Sin is in. Or at least the taxation of it is, if recent actions by state legislators and governors are any indication.
With almost every state running a budget deficit, lawmakers in at least thirty of them are looking to garner additional revenue by raising tobacco or alcohol taxes or expanding gaming -- the so-called 'sin taxes.' In most cases, state lawmakers are doing so in lieu of increasing broader sales or income taxes, fearing the reprisal of voters in this major election year.
"Knowing that lawmakers are rather reluctant this year to raise general revenues, they are looking at alternatives. And sin taxes would fall in the sort of gray areas for states," says Arturo Perez, fiscal analyst for the National Conference of State Legislatures. "These revenue enhancing measures are somewhat more palatable than income or sales tax increases."
Twenty-three states are actively pursuing tobacco tax increases, according to NCSL. Thirteen are weighing proposals to increase alcohol taxes. And roughly 28 states have seen proposals to expand gaming operations and scope, according to a national anti-gambling group.
"It's a feeding frenzy," says Tom Grey, spokesman for the National Coalition Against Legalized Gambling. "Since Sept. 11, with the budget crisis, the gambling industry is back pushing its products."
A Deutsche Bank report found that New York, Kentucky and Pennsylvania are highly likely to expand gambling in 2002, while Hawaii, Maryland and Ohio are all rated as having a "moderate" chance.
So far this year, Ohio has announced plans to join a multi-state lottery game -- the Big Game -- from which the state hopes to harvest $41 million in new lottery profits next year. Pennsylvania recently decided to join the 23-state Powerball game.
"For those states that have made the decision to join multi-state games, it could mean more money," says David Gale, executive director of the North American Association of State and Provincial Lotteries.
But despite the profits gambling promises, not every state is leaping at the chance to expand its games.
New Hampshire lawmakers rejected a proposal to bring video slot machines into the state. Fearing an increase in crime associated with the machines, the New Hampshire Association of Chiefs of Police was among those leading the fight against the bill. And last month, a Hawaii House committee voted down bills authorizing casino gambling, while Senate leaders said they don't plan on hearing any gambling bills.
"My read is we're going to win some and lose some," says the NCALG's Grey.
Analysts say many more states can be expected to raise their cigarette taxes.
New York lawmakers approved in mid-January a cigarette tax increase of 39 cents, which officials hope will generate $150 million in fiscal year 2002. When the law takes effect in April, New York's cigarette tax will be $1.50 per pack, the highest in the nation.
In Hartford, Conn., Republican Governor John Rowland proposed a 61-cent per pack increase that would generate $30.8 million in additional revenue in fiscal year 2002 and $122.3 million in fiscal year 2003. At $1.11, Connecticut's tax would be third highest in the nation. The Hartford Courant reports the tax increase is proceeding on a fast track at the Capitol, with a single public hearing on the plan scheduled, and legislators aiming for a vote as early as Feb. 27.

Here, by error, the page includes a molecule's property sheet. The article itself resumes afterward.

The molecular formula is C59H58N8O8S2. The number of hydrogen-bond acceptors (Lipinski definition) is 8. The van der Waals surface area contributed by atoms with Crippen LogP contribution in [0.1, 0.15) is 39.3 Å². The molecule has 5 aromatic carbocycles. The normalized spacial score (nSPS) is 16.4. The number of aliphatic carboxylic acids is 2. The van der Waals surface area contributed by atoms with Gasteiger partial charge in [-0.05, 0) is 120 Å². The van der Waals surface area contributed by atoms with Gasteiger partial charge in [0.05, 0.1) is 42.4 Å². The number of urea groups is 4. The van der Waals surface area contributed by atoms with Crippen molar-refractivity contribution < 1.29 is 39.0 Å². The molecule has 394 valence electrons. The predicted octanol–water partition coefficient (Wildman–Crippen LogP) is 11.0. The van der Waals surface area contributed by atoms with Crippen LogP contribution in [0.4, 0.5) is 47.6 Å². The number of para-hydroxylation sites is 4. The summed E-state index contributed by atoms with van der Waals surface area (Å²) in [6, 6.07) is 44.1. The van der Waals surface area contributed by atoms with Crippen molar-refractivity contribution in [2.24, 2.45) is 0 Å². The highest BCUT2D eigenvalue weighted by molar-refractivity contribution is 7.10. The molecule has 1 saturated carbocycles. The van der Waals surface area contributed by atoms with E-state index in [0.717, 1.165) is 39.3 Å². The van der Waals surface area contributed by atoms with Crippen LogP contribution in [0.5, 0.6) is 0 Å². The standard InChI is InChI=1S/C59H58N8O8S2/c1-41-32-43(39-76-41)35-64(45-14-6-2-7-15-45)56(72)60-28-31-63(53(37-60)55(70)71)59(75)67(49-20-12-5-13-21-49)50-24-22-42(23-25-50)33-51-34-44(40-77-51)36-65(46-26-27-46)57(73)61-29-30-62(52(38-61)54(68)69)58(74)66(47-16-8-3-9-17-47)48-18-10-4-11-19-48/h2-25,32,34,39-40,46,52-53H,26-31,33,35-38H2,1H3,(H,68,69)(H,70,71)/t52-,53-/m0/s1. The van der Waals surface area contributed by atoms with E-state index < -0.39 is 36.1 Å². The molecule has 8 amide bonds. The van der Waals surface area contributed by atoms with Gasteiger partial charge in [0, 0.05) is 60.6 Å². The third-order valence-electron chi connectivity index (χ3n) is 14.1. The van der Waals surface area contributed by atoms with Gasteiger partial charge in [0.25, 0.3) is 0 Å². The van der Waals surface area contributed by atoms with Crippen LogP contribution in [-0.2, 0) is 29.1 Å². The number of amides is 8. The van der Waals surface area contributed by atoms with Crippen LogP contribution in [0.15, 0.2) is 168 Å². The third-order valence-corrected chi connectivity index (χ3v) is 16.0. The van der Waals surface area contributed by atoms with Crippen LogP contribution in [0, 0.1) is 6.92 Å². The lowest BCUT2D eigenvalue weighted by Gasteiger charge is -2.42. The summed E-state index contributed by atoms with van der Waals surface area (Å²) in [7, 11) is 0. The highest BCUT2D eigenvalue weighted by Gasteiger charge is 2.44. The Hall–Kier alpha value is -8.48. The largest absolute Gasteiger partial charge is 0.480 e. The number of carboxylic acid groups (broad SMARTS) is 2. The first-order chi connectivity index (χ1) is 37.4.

Proponents of cigarette tax increases say they are good policy because they generate revenue and lead to a decrease in smoking.
"We are in a terrible budget deficit," says Kentucky Rep. Mary Lou Marzian, in announcing her proposal to increase the state's tobacco tax from 3 cents to 47 cents per pack. "It just seems like the right thing to do, with our tobacco tax being among the lowest in the nation and with our state being the highest in youth smoking."
In addition, lawmakers can pass them off as voluntary taxes.
"If you don't want to pay for it, don't smoke," said Minnesota Gov. Jesse Ventura, who proposed raising his state's cigarette tax by 29 cents.
Cigarette manufacturers have been waging a state-by-state campaign against the proposed increases.
"There's a very good argument to be made that adult cigarette smokers are paying more than their fair share of taxes," says Tom Ryan, spokesman for Philip Morris USA. "Cigarettes are among the highest taxed consumer goods available. The average cost of cigarettes is about $3.35 per pack. Half of that is going to state and federal governments."
In addition, some tax analysts fret about the regressivity of cigarette taxes.
"By and large this is a vice of the poor," said Bill Ahern, spokesman for the Tax Foundation, a national clearinghouse for information on tax policy. "So when you raise these taxes, you're making a policy decision to plug the deficit, or whatever you're trying to do, with revenue from low-income citizens."
"Nonsense," says Pete Fisher, spokesman for the Campaign for Tobacco Free Kids, a group that advocates for raising tobacco taxes. "There is increasing evidence that lower-income people quit smoking at higher rates when the tax goes up than higher-income people do. The argument is just overwhelmed by the health benefits of the tax."
Many states are also considering alcohol tax increases. Nebraska lawmakers have introduced three bills to raise its alcohol tax, and Washington lawmakers are discussing an alcohol tax increase, hoping to dent the state's $1.6 billion deficit.
But experts say that unlike tobacco, alcohol is a much more politically sensitive source to tap for money.
"In the past, it's always been very difficult to enact increases in alcohol taxes," says Lee Dixon, a spokesman for the National Conference of State Legislatures. "First, it touches on a lot more people than cigarettes. Second, people don't see it as the 'sin' that cigarettes are."